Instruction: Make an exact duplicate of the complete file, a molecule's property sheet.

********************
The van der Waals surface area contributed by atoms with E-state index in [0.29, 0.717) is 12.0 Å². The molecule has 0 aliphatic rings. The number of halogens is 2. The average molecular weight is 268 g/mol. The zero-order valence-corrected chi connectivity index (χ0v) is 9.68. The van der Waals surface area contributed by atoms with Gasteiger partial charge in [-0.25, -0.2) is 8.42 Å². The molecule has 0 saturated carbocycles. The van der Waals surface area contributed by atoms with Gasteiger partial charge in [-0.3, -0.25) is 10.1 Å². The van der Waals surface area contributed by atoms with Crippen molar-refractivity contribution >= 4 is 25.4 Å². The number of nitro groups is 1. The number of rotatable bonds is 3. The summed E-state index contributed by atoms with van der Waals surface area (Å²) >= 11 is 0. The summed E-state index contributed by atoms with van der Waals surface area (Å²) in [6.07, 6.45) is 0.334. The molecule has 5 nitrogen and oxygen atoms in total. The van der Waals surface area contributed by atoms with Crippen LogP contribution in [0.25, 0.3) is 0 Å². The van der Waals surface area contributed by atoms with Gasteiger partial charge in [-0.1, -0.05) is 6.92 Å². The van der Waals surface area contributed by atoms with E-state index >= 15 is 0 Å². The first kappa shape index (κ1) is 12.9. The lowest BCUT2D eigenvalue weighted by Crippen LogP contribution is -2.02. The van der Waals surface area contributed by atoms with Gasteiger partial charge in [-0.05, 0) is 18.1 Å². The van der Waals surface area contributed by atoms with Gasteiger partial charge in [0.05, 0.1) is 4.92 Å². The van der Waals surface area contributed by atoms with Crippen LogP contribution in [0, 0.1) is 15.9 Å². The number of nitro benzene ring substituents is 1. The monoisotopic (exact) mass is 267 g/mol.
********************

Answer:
The van der Waals surface area contributed by atoms with E-state index in [0.29, 0.717) is 12.0 Å². The molecule has 0 aliphatic rings. The number of halogens is 2. The average molecular weight is 268 g/mol. The zero-order valence-corrected chi connectivity index (χ0v) is 9.68. The van der Waals surface area contributed by atoms with Gasteiger partial charge in [-0.25, -0.2) is 8.42 Å². The molecule has 0 saturated carbocycles. The van der Waals surface area contributed by atoms with Gasteiger partial charge in [-0.3, -0.25) is 10.1 Å². The van der Waals surface area contributed by atoms with Crippen molar-refractivity contribution >= 4 is 25.4 Å². The number of nitro groups is 1. The number of rotatable bonds is 3. The summed E-state index contributed by atoms with van der Waals surface area (Å²) >= 11 is 0. The summed E-state index contributed by atoms with van der Waals surface area (Å²) in [6.07, 6.45) is 0.334. The molecule has 5 nitrogen and oxygen atoms in total. The van der Waals surface area contributed by atoms with Crippen LogP contribution in [0.25, 0.3) is 0 Å². The van der Waals surface area contributed by atoms with Gasteiger partial charge in [-0.1, -0.05) is 6.92 Å². The van der Waals surface area contributed by atoms with E-state index >= 15 is 0 Å². The first kappa shape index (κ1) is 12.9. The lowest BCUT2D eigenvalue weighted by Crippen LogP contribution is -2.02. The van der Waals surface area contributed by atoms with Gasteiger partial charge in [-0.05, 0) is 18.1 Å². The van der Waals surface area contributed by atoms with Gasteiger partial charge in [0.05, 0.1) is 4.92 Å². The van der Waals surface area contributed by atoms with Crippen LogP contribution in [0, 0.1) is 15.9 Å². The number of nitro benzene ring substituents is 1. The monoisotopic (exact) mass is 267 g/mol.